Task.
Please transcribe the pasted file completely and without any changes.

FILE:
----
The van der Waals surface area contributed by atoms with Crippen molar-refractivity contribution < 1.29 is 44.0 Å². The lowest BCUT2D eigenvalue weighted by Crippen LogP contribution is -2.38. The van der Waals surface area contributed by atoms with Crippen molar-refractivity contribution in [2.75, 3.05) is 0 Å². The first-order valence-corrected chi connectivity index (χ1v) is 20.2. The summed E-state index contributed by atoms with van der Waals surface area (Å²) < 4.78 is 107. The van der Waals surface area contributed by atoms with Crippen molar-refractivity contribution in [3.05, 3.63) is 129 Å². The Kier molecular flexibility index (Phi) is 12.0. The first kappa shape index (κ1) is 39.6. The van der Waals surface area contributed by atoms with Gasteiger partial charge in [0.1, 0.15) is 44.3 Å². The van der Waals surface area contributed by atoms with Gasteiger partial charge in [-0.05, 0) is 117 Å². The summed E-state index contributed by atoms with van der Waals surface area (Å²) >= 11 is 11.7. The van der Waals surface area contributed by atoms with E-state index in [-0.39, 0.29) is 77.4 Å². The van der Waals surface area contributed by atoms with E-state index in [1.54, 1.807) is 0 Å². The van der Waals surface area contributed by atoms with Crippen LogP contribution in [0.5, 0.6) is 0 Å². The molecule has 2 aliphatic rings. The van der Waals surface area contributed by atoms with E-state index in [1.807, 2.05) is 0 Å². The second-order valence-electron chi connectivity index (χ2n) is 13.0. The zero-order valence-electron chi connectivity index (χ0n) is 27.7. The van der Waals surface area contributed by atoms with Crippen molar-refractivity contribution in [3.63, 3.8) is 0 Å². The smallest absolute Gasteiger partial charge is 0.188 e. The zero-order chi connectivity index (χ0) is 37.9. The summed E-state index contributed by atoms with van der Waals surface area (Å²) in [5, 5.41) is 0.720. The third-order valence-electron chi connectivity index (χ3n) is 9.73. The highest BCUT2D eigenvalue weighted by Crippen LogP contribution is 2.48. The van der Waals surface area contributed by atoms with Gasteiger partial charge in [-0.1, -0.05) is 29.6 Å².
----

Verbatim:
The van der Waals surface area contributed by atoms with Crippen molar-refractivity contribution < 1.29 is 44.0 Å². The lowest BCUT2D eigenvalue weighted by Crippen LogP contribution is -2.38. The van der Waals surface area contributed by atoms with Crippen molar-refractivity contribution in [2.75, 3.05) is 0 Å². The first-order valence-corrected chi connectivity index (χ1v) is 20.2. The summed E-state index contributed by atoms with van der Waals surface area (Å²) < 4.78 is 107. The van der Waals surface area contributed by atoms with Crippen molar-refractivity contribution in [3.05, 3.63) is 129 Å². The Kier molecular flexibility index (Phi) is 12.0. The first kappa shape index (κ1) is 39.6. The van der Waals surface area contributed by atoms with Gasteiger partial charge in [0.1, 0.15) is 44.3 Å². The van der Waals surface area contributed by atoms with Gasteiger partial charge in [-0.05, 0) is 117 Å². The summed E-state index contributed by atoms with van der Waals surface area (Å²) >= 11 is 11.7. The van der Waals surface area contributed by atoms with E-state index in [-0.39, 0.29) is 77.4 Å². The van der Waals surface area contributed by atoms with E-state index in [1.54, 1.807) is 0 Å². The van der Waals surface area contributed by atoms with Crippen LogP contribution in [0.5, 0.6) is 0 Å². The molecule has 2 aliphatic rings. The van der Waals surface area contributed by atoms with E-state index in [1.807, 2.05) is 0 Å². The second-order valence-electron chi connectivity index (χ2n) is 13.0. The zero-order valence-electron chi connectivity index (χ0n) is 27.7. The van der Waals surface area contributed by atoms with Crippen molar-refractivity contribution in [3.63, 3.8) is 0 Å². The smallest absolute Gasteiger partial charge is 0.188 e. The zero-order chi connectivity index (χ0) is 37.9. The summed E-state index contributed by atoms with van der Waals surface area (Å²) in [5, 5.41) is 0.720. The third-order valence-electron chi connectivity index (χ3n) is 9.73. The highest BCUT2D eigenvalue weighted by Crippen LogP contribution is 2.48. The van der Waals surface area contributed by atoms with Gasteiger partial charge in [-0.1, -0.05) is 29.6 Å².